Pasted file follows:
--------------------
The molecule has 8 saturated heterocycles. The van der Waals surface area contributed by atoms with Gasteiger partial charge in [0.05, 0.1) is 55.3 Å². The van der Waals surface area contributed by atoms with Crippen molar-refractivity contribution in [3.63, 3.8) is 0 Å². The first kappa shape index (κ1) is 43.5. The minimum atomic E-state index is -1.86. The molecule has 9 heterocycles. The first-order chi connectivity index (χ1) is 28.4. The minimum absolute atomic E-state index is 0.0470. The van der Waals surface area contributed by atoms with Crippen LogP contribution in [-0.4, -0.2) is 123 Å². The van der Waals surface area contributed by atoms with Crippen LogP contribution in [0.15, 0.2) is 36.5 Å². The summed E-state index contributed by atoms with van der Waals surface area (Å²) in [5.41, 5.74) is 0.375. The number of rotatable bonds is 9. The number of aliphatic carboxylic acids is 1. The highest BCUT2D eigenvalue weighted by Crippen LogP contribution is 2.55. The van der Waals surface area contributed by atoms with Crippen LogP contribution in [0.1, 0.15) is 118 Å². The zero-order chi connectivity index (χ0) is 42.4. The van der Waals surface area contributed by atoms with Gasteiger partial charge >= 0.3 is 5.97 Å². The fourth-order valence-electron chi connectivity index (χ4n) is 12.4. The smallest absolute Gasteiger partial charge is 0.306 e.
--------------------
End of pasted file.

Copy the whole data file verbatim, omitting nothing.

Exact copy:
The molecule has 8 saturated heterocycles. The van der Waals surface area contributed by atoms with Gasteiger partial charge in [0.05, 0.1) is 55.3 Å². The van der Waals surface area contributed by atoms with Crippen molar-refractivity contribution in [3.63, 3.8) is 0 Å². The first kappa shape index (κ1) is 43.5. The minimum atomic E-state index is -1.86. The molecule has 9 heterocycles. The first-order chi connectivity index (χ1) is 28.4. The minimum absolute atomic E-state index is 0.0470. The van der Waals surface area contributed by atoms with Crippen LogP contribution in [-0.4, -0.2) is 123 Å². The van der Waals surface area contributed by atoms with Crippen LogP contribution in [0.15, 0.2) is 36.5 Å². The summed E-state index contributed by atoms with van der Waals surface area (Å²) in [5.41, 5.74) is 0.375. The number of rotatable bonds is 9. The number of aliphatic carboxylic acids is 1. The highest BCUT2D eigenvalue weighted by Crippen LogP contribution is 2.55. The van der Waals surface area contributed by atoms with Crippen LogP contribution in [0.1, 0.15) is 118 Å². The zero-order chi connectivity index (χ0) is 42.4. The van der Waals surface area contributed by atoms with Gasteiger partial charge >= 0.3 is 5.97 Å². The fourth-order valence-electron chi connectivity index (χ4n) is 12.4. The smallest absolute Gasteiger partial charge is 0.306 e.